The Washington Times
It is entirely rational for Republicans to be afraid of an independent Patrick J. Buchanan presidential bid as the Reform party candidate and for Democrats to find the prospect cheering. But what’s in it for Patrick J. Buchanan?
It’s important to take Mr. Buchanan seriously. I think those now urging Mr. Buchanan to stay in the GOP aren’t doing so. Mr. Buchanan has a clear view of America’s role in the world and what the U.S. government should be doing. This view is entirely at odds with the establishment GOP view – which is to say, with the party’s dominant conservative view.
When members of the dominant GOP school urge Mr. Buchanan to stay, they are essentially inviting him to reach the conclusion that the differences he himself has gone to such lengths to articulate and elaborate are not as important to him as all that. Mr. Buchanan claims to have reached answers to the fundamental questions about American interests at home and abroad. In his own description, these are matters of great urgency, even life and death. In the long run, American survival is at stake; in the shorter term, the legitimacy of the American polity.
What would it mean for Mr. Buchanan to lose the nomination but stay in the party and endorse a candidate whose views he regards as inimical to American interests? Mr. Buchanan has already explained at some length that on the issues he thinks are most important, namely trade and foreign policy, there is little difference between Democrats and Republicans. For all the partisan gamesmanship Democrats and Republicans engage in, Mr. Buchanan’s description of the two parties’ underlying agreement here is correct. Why should he subordinate his deepest convictions on American national interest to GOP party interests?
As for those who urge Mr. Buchanan to reach the conclusion that on a host of matters, he is closer to the GOP position than to the Democratic position, and therefore he should support the GOP candidate lest things get worse than they otherwise would, their premise may be right, but the conclusion doesn’t follow. If Mr. Buchanan can’t win now, but is serious about seeing his view win eventually, he might prefer a Democratic victory; it might hasten the arrival of the moment at which Americans repudiate the Democratic-Republican view and embrace Buchananism.
In fact, if Mr. Buchanan does bolt the GOP, his political salience past November 2000 actually depends on the Republican nominee losing the election. Mr. Buchanan is, after all, a second candidate on the right side of the political spectrum. It’s true that he is not “conservative” in the current orthodox sense of that term, but he is clearly a man of the right. Surely, he has attracted no discernible following on the left. If the orthodox conservative candidate, i.e., the GOP nominee, is strong enough to win the presidency despite Mr. Buchanan’s best effort to fracture the right, then Mr. Buchanan and his ideas look like a fairly marginal political presence.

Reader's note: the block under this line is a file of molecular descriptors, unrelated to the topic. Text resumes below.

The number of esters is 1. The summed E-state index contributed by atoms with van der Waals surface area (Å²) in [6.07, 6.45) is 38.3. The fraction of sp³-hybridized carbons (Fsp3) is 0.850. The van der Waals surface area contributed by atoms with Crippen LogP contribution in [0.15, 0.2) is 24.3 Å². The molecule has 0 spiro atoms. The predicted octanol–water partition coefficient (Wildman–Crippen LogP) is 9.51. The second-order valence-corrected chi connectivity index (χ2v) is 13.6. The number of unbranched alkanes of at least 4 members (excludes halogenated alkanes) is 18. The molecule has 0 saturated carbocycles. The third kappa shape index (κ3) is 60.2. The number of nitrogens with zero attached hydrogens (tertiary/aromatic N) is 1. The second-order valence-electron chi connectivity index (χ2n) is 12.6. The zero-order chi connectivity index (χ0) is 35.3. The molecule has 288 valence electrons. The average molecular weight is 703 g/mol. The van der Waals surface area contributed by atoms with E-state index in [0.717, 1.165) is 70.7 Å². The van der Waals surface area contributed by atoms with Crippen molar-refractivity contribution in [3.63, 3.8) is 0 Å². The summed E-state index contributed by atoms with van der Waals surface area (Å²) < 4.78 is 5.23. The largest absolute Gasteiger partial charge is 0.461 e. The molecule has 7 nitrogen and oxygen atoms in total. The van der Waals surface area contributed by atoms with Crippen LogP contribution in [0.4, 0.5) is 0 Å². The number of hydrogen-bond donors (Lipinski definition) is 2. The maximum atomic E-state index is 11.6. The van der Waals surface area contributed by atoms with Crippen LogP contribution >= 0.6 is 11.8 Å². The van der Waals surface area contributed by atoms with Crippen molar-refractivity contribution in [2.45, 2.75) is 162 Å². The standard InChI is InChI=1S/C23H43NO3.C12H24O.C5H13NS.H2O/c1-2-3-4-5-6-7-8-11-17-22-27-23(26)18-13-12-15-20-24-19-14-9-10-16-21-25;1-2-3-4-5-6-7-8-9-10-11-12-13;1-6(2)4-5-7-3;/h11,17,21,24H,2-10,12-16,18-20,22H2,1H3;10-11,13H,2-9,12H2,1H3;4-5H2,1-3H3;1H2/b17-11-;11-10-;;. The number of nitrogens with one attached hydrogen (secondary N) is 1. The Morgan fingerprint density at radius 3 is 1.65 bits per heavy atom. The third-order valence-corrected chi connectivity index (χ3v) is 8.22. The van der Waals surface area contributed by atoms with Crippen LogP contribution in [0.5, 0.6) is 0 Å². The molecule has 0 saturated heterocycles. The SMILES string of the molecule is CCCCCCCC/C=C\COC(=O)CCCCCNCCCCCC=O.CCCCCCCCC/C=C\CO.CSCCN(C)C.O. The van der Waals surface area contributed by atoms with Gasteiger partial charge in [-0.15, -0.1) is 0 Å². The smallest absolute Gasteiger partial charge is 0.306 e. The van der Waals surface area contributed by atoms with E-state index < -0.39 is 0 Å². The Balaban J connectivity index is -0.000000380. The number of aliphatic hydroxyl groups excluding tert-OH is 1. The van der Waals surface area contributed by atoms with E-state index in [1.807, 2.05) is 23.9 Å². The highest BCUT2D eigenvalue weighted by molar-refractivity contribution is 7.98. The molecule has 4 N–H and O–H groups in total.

More interesting still is what happens if Mr. Buchanan does manage to deprive the GOP of the White House. The essential question about Mr. Buchanan has always been whether he really wants to try to change this country’s politics or whether he is content merely to sound off on the subject. If it’s the former, and if he wins his first victory in the form of a GOP presidential loss, his next challenge is to consolidate a Buchananite political bloc on the right. That means a bloc of real public office holders- not wonks, gadflies and hangers-on.
Perhaps he can use the Reform Party to do this. But that would be quite a challenge, as there are few incentives for Republicans to bolt to join him. A more plausible approach is Mr. Buchanan’s reentry into the GOP, having established that it cannot be rid of him and cannot win without him. He then fights one congressman and senator at a time to reshape the party in his image.
I have not so far seen much evidence that Mr. Buchanan is willing to undertake the grueling and ugly political task of remaking a political party, an ambition worthy of an FDR or Ronald Reagan. But even if he is unwilling to do so, he can still make life difficult for the GOP next year. Twice, Democrats have won the presidency without a majority. This will be a golden opportunity for them to try again and possibly enough to compensate for a weak candidate.
As for Republicans, Mr. Buchanan has picked a serious fight with the GOP. It is grossly imprudent for Republicans to assume he will simply give it up. Mainstream, conservative Republicanism is going to have figure out how to beat him.